The Biden administration continues to focus on strengthening the cybersecurity of critical infrastructure, a sign that more regulatory action may soon follow. In October, the Chemical Action Plan was rolled out, and cyber guidance for the communications and healthcare sectors is still in the works. The government’s focus on critical infrastructure has created a trickle down effect, as organizations subject to the mandatory requirements are not only responsible for their own security, but accountable for the cybersecurity of their vendors and their vendor’s vendors. Consequently, third parties who work with critical infrastructure organizations are being held to the same standards the government is introducing. Contracts have new provisions to increase the security of how and where data is stored and who has access to it. Additionally, safeguards like liability clauses and cyber insurance requirements are becoming common, in an effort to help protect the infrastructure company, should a vendor be at fault for a cyber breach. Private infrastructure companies are also encouraged to take a proactive approach to updating third-party contracts while the regulatory environment is still in its early stages.
FCC Equipment Ban
And the FCC unanimously voted to ban the import and sale of telecom gear from China-based companies Huawei and ZTE and their affiliates, deeming the equipment poses a national security threat. The ban targets equipment used for network infrastructure, public safety, and government surveillance, and covers phones, cameras, and Wi-Fi routers. The estimated cost for the FCC to reimburse network operators for the removal and replacement of the Chinese hardware is $5 billion dollars.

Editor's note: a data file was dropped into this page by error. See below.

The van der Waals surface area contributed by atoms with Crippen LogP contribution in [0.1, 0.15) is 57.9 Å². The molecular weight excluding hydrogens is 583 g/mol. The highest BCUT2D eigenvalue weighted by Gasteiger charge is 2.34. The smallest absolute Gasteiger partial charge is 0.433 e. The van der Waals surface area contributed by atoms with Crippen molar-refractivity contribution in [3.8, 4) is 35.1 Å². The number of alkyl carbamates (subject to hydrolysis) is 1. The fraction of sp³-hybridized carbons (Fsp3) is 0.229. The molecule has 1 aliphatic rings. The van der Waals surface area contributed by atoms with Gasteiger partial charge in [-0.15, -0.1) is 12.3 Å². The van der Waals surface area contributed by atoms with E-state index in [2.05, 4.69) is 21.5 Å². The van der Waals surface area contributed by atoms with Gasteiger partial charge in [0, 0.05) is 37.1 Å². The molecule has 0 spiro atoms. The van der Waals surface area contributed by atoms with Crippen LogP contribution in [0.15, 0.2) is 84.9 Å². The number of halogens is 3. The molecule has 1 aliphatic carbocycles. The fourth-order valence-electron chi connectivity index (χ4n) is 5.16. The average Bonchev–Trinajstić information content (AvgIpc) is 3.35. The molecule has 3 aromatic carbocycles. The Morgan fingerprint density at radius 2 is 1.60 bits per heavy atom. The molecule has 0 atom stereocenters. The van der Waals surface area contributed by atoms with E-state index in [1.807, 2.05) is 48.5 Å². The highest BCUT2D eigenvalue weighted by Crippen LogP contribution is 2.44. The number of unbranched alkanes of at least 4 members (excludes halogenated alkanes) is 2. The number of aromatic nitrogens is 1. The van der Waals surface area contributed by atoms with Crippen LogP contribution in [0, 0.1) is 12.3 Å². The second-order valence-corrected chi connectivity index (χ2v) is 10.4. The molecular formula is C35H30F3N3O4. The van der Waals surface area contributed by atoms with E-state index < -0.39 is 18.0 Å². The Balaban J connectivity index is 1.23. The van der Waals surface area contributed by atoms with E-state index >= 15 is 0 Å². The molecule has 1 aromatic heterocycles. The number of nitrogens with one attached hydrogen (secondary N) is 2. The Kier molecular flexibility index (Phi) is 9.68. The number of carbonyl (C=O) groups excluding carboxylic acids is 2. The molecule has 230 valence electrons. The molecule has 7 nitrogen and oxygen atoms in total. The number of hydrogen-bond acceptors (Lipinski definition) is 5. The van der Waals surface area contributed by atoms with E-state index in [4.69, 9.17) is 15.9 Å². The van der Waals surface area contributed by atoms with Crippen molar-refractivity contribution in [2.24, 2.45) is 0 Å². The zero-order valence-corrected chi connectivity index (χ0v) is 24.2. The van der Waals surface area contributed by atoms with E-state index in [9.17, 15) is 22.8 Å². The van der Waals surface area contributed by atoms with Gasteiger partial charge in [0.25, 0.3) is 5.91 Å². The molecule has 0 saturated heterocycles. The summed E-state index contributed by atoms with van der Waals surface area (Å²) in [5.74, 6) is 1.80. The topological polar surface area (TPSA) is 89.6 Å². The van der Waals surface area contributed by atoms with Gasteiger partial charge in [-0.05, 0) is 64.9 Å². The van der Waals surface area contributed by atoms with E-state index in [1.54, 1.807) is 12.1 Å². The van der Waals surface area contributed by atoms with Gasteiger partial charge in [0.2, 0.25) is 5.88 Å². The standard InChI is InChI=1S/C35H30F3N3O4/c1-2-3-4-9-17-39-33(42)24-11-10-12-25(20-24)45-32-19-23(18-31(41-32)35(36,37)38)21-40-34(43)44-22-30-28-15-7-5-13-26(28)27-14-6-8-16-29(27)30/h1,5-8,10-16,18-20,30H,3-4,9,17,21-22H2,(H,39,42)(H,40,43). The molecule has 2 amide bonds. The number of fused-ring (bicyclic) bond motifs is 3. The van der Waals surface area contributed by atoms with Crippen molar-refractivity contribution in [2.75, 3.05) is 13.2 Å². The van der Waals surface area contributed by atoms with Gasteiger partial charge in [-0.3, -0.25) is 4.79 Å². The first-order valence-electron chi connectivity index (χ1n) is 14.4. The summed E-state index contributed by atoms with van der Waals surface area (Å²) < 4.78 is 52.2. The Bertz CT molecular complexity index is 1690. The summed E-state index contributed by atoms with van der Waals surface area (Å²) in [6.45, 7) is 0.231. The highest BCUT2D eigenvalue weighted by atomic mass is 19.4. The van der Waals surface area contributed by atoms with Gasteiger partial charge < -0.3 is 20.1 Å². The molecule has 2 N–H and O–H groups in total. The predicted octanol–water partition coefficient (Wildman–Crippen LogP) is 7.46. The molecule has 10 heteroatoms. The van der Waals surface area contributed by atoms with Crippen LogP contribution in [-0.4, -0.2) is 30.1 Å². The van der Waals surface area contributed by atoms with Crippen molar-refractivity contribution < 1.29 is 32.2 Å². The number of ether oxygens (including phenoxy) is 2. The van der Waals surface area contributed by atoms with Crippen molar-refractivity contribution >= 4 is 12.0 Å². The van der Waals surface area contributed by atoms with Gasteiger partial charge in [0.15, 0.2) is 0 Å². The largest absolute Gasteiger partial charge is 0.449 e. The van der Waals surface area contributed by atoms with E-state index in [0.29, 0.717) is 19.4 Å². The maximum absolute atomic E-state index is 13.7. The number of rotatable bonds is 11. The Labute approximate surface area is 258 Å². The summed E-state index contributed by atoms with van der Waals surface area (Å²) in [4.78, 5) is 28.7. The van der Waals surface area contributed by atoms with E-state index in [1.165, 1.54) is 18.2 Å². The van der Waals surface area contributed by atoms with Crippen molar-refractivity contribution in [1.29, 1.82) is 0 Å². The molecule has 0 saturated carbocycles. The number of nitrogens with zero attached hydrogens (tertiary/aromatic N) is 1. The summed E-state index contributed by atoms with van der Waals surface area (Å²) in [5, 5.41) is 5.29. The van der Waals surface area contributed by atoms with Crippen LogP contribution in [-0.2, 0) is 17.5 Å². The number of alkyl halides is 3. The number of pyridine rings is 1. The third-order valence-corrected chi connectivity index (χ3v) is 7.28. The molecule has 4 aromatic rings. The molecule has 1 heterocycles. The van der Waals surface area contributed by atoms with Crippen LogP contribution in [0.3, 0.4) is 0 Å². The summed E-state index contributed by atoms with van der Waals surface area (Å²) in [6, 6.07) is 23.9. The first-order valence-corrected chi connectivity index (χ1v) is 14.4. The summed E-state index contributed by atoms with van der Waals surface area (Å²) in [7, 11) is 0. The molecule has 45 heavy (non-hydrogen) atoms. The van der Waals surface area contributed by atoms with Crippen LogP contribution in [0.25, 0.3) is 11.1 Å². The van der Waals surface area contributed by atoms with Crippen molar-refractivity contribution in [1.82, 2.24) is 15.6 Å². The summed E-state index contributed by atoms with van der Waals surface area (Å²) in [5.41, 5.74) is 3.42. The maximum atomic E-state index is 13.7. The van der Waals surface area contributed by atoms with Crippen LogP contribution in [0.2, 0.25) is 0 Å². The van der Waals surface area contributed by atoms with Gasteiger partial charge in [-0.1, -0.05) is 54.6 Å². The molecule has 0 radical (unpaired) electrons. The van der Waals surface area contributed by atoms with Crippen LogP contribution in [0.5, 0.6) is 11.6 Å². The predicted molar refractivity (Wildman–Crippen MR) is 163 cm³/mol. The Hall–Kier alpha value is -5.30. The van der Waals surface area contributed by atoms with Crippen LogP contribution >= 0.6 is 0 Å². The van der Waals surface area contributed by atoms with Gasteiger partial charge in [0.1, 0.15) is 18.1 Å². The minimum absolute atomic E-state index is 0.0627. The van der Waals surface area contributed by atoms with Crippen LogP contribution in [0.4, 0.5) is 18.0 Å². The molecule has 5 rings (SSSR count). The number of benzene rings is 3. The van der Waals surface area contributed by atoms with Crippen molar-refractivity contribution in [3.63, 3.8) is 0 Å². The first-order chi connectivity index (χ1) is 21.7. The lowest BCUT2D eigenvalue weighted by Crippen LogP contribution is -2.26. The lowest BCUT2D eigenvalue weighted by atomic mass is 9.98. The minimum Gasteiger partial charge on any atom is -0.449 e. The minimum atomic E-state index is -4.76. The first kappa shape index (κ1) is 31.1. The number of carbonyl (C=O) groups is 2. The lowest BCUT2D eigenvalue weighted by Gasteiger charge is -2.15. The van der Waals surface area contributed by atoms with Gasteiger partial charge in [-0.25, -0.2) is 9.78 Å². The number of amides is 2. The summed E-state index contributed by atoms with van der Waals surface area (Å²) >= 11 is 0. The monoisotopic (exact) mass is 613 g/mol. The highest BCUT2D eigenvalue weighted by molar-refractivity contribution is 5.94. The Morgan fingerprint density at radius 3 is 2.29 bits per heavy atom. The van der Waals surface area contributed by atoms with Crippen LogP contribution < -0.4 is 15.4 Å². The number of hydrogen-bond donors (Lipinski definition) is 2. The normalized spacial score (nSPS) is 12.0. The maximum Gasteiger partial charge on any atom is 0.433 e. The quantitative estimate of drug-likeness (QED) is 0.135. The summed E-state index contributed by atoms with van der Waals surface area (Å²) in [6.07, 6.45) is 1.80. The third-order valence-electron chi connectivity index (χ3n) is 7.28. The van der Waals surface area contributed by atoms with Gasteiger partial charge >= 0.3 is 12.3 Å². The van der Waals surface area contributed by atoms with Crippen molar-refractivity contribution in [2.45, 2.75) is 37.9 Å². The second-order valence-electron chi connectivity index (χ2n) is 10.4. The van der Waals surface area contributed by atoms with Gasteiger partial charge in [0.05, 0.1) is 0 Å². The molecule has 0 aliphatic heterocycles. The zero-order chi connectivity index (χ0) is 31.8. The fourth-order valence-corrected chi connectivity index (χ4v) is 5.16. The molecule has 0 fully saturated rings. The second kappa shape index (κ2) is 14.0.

The Economic Impact on Cybersecurity
The gloomy economic outlook is negatively impacting SMBs– and many companies are forced to make budget cuts– cybersecurity budgets included. A survey conducted by JumpCloud revealed 44% of small and medium-sized businesses are expecting security spending cuts, causing concerns about increased organizational risk. More than half of IT administrators surveyed said security is the biggest IT challenge confronting their organization. Network attacks, software vulnerability exploits, and ransomware attacks ranked as the three biggest security concerns, followed by multifactor authentication fatigue attacks. And with cybersecurity budget reductions, the vulnerabilities may increase. But there’s a bigger industry concern all organizations should be aware of– the downstream effects of SMB security cuts. Some of the impacted companies may be your vendors with access to your networks and sensitive data. Their reduction in security means more risk for you.
What are the indicators that your vendor may have reduced security spending? “Turnover and response times have always been the most prominent indicators of budget cuts, signaling a potential for emerging issues,” says Jeff Hodgin , VP of Product at CyberGRX. “Knowledge gaps and resource shortages are two primary drivers for increased risk in tough economies,” and he advises organizations to “watch for changes in behavior and changes in your primary contacts. He also recommends “increasing your monitoring or likelihood thresholds, to account for the increased risk.” Good advice to help protect your organization.
All information is current as of November 28, 2022. Subscribe to receive future episodes as they are released.